Aeschylus is the first playwright whose plays survive, but Sophocles (ca. 496-406 BC) is the second. Sophocles lived at the same time as Aeschylus, but he was younger and he lived longer. He died at the age of about 100, right before the end of the Peloponnesian War.
When Sophocles was six years old, the Athenians beat the Persians at Marathon. When he was sixteen, the Athenians beat the Persians at Salamis. Sophocles did not fight, but he saw his house and all of Athens, including the Parthenon, burned by the Persians before the Athenians beat them.
As an adult, Sophocles was active in Athenian politics, and worked alongside Pericles. He knew Herodotus and Thucydides as well as Aeschylus and the younger playwright Euripides. Socrates was only a little younger than Sophocles. Sophocles watched the construction of the new Parthenon.
Sophocles’ plays are generally very optimistic, full of the spirit of Athens in the classical period. He sees men (and to some extent women) as powerful, rational, creative beings, the masters of the world around them, and the proud creations of the gods.
Sophocles also remembers the terrors of war and barbarism, which can sometimes overcome men and women. He pleads, in his plays, for the triumph of reason over wild emotion and anger. Here is a bit from Antigone:
There are many wonders, and none is more wonderful than man; he crosses the stormy, raging sea, sailing a path through swallowing waves; and he digs up the Earth, the oldest, undying, untiring god. He turns the dirt with mules, as the plows go back and forth through the fields and the years.
And the easy-going birds, and the gangs of savage beasts, and the salty sea creatures, he catches them all in nets he weaves, he catches them, man is so smart. And he knows how to catch wild animals, who wander in the hills; man breaks shaggy wild horses, he tames tireless bulls and yokes their necks.
And man taught himself to talk, and to think quicker than the wind blows, and all the moods that make a town a city. And he figured out how to flee the frost-arrows, when it’s too cold to stay outside under the clear sky, and how to get out of the rushing rain; yes, he can do anything. Nothing finds him hopeless, only against Death he is helpless; but even for mysterious diseases he finds cures.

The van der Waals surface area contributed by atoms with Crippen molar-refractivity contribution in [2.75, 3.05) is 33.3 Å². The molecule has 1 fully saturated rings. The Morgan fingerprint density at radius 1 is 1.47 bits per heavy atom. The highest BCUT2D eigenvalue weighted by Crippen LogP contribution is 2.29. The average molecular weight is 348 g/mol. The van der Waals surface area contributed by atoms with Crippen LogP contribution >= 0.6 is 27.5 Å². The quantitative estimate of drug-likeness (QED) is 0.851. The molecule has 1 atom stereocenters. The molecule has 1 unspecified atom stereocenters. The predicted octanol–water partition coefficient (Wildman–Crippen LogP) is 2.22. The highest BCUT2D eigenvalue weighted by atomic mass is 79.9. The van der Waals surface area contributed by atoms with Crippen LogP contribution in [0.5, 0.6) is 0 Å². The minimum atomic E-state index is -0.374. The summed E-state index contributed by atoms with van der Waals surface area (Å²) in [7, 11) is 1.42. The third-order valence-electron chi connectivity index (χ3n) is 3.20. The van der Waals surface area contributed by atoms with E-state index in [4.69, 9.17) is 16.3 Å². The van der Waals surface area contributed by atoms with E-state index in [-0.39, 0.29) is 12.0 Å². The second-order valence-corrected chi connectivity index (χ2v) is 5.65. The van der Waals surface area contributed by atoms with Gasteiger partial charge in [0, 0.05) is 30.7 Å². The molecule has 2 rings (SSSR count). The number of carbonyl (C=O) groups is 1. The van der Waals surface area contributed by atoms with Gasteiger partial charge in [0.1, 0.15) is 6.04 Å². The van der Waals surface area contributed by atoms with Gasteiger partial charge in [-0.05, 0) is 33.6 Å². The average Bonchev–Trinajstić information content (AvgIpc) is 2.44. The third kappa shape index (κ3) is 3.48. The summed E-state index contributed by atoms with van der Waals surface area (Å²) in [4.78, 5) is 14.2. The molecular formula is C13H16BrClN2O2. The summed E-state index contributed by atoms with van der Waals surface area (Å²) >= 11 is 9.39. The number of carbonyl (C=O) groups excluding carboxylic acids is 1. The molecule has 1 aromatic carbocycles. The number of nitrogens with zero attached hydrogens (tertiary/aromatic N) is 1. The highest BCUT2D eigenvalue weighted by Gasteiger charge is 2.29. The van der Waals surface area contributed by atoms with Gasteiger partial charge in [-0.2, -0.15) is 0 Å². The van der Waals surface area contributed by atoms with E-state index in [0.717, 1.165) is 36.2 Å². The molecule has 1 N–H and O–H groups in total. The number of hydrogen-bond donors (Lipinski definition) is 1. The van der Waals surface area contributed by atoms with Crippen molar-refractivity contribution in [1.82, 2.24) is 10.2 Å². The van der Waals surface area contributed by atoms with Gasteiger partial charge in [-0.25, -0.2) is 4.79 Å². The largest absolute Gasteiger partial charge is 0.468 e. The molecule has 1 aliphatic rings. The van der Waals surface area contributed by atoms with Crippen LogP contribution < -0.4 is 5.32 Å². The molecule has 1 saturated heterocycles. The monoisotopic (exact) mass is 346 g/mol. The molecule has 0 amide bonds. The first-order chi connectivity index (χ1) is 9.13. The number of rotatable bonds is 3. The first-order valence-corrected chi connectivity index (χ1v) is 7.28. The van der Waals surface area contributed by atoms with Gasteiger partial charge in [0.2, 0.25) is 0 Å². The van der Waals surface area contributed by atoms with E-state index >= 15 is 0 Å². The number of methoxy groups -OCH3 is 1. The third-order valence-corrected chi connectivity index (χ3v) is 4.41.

His fertile skill is cunning beyond dreams of cunning; it brings him sometimes to bad, sometimes to good.
Sophocles wrote over 100 plays in his lifetime, but only seven survive. This is because sometime around 200 AD, when Greece was under Roman rule, somebody chose seven plays of Aeschylus and seven plays of Sophocles and ten of Euripides and put them together in a book which was used in school classes. The only plays which survived were these ones which teachers assigned in Roman schools.
Learn by doing: what do you think of Sophocles’ Ode to Man?
More about Sophocles’ Oedipus Rex
Greek Theatre, by Stewart Ross (1999). Easy reading.
Greek and Roman Theater, by Don Nardo. For teenagers.
Ancient Greeks: Creating the Classical Tradition (Oxford Profiles) by Rosalie F. Baker and Charles F. Baker (reprinted 1997). Short biographies of many famous Greeks including Sophocles.
Helping Friends and Harming Enemies : A Study in Sophocles and Greek Ethics, by Mary Whitlock Blundell (1991).
Greek Tragedy: A Literary Study, by H. D. F. Kitto (reprinted 2002). A classic discussion of the meaning of Greek tragic plays, by a specialist.